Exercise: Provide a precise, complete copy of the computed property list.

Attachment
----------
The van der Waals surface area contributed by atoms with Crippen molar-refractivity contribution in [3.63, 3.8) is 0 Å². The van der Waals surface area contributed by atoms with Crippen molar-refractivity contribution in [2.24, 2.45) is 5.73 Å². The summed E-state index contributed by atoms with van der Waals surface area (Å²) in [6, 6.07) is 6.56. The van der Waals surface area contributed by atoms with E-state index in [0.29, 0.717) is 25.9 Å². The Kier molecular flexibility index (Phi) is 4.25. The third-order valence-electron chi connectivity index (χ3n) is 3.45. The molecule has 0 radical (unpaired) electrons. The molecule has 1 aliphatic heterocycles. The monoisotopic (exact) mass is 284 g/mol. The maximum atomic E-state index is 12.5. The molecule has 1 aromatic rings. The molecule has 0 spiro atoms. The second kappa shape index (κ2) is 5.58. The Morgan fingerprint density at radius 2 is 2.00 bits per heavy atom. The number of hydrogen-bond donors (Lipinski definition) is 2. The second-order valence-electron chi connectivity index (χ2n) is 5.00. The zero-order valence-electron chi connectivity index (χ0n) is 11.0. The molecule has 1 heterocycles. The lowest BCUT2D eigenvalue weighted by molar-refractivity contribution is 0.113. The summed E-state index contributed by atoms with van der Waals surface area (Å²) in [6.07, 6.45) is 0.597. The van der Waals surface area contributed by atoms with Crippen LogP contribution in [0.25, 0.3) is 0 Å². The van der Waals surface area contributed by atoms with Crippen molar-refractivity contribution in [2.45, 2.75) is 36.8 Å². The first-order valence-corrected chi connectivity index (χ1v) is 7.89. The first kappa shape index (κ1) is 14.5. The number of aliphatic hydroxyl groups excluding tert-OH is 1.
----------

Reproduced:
The van der Waals surface area contributed by atoms with Crippen molar-refractivity contribution in [3.63, 3.8) is 0 Å². The van der Waals surface area contributed by atoms with Crippen molar-refractivity contribution in [2.24, 2.45) is 5.73 Å². The summed E-state index contributed by atoms with van der Waals surface area (Å²) in [6, 6.07) is 6.56. The van der Waals surface area contributed by atoms with E-state index in [0.29, 0.717) is 25.9 Å². The Kier molecular flexibility index (Phi) is 4.25. The third-order valence-electron chi connectivity index (χ3n) is 3.45. The molecule has 0 radical (unpaired) electrons. The molecule has 1 aliphatic heterocycles. The monoisotopic (exact) mass is 284 g/mol. The maximum atomic E-state index is 12.5. The molecule has 1 aromatic rings. The molecule has 0 spiro atoms. The second kappa shape index (κ2) is 5.58. The Morgan fingerprint density at radius 2 is 2.00 bits per heavy atom. The number of hydrogen-bond donors (Lipinski definition) is 2. The second-order valence-electron chi connectivity index (χ2n) is 5.00. The zero-order valence-electron chi connectivity index (χ0n) is 11.0. The molecule has 1 heterocycles. The lowest BCUT2D eigenvalue weighted by molar-refractivity contribution is 0.113. The summed E-state index contributed by atoms with van der Waals surface area (Å²) in [6.07, 6.45) is 0.597. The van der Waals surface area contributed by atoms with Crippen LogP contribution in [0.25, 0.3) is 0 Å². The van der Waals surface area contributed by atoms with Crippen molar-refractivity contribution in [2.45, 2.75) is 36.8 Å². The first-order valence-corrected chi connectivity index (χ1v) is 7.89. The first kappa shape index (κ1) is 14.5. The number of aliphatic hydroxyl groups excluding tert-OH is 1.